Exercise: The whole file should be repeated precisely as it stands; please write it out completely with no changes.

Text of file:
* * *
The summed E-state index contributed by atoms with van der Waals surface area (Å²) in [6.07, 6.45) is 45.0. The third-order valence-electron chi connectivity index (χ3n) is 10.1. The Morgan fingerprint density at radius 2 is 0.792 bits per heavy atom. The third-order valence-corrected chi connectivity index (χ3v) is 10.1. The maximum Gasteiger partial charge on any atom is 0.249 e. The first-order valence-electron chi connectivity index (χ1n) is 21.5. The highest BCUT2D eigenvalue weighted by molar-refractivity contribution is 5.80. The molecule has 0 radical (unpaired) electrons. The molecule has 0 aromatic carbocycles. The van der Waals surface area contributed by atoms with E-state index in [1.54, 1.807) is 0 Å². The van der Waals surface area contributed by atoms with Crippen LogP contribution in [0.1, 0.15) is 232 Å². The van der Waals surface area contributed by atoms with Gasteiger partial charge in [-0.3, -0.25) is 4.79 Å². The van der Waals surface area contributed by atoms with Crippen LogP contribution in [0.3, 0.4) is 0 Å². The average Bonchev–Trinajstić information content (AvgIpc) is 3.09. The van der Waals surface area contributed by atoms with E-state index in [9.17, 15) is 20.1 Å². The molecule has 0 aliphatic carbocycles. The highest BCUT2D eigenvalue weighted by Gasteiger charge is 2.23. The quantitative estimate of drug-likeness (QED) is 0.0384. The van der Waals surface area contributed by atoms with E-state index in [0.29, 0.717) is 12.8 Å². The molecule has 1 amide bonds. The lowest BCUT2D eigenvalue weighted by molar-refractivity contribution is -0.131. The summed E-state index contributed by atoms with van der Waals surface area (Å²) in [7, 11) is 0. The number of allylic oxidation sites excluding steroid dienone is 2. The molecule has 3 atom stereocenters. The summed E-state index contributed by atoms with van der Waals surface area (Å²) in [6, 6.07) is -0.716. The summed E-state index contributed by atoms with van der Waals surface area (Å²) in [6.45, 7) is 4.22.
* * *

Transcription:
The summed E-state index contributed by atoms with van der Waals surface area (Å²) in [6.07, 6.45) is 45.0. The third-order valence-electron chi connectivity index (χ3n) is 10.1. The Morgan fingerprint density at radius 2 is 0.792 bits per heavy atom. The third-order valence-corrected chi connectivity index (χ3v) is 10.1. The maximum Gasteiger partial charge on any atom is 0.249 e. The first-order valence-electron chi connectivity index (χ1n) is 21.5. The highest BCUT2D eigenvalue weighted by molar-refractivity contribution is 5.80. The molecule has 0 radical (unpaired) electrons. The molecule has 0 aromatic carbocycles. The van der Waals surface area contributed by atoms with E-state index in [1.54, 1.807) is 0 Å². The van der Waals surface area contributed by atoms with Crippen LogP contribution in [0.1, 0.15) is 232 Å². The van der Waals surface area contributed by atoms with Gasteiger partial charge in [-0.3, -0.25) is 4.79 Å². The van der Waals surface area contributed by atoms with Crippen LogP contribution in [0.3, 0.4) is 0 Å². The average Bonchev–Trinajstić information content (AvgIpc) is 3.09. The van der Waals surface area contributed by atoms with E-state index in [9.17, 15) is 20.1 Å². The molecule has 0 aliphatic carbocycles. The highest BCUT2D eigenvalue weighted by Gasteiger charge is 2.23. The quantitative estimate of drug-likeness (QED) is 0.0384. The van der Waals surface area contributed by atoms with E-state index in [0.29, 0.717) is 12.8 Å². The molecule has 1 amide bonds. The lowest BCUT2D eigenvalue weighted by molar-refractivity contribution is -0.131. The summed E-state index contributed by atoms with van der Waals surface area (Å²) in [7, 11) is 0. The number of allylic oxidation sites excluding steroid dienone is 2. The molecule has 3 atom stereocenters. The summed E-state index contributed by atoms with van der Waals surface area (Å²) in [6, 6.07) is -0.716. The summed E-state index contributed by atoms with van der Waals surface area (Å²) in [6.45, 7) is 4.22.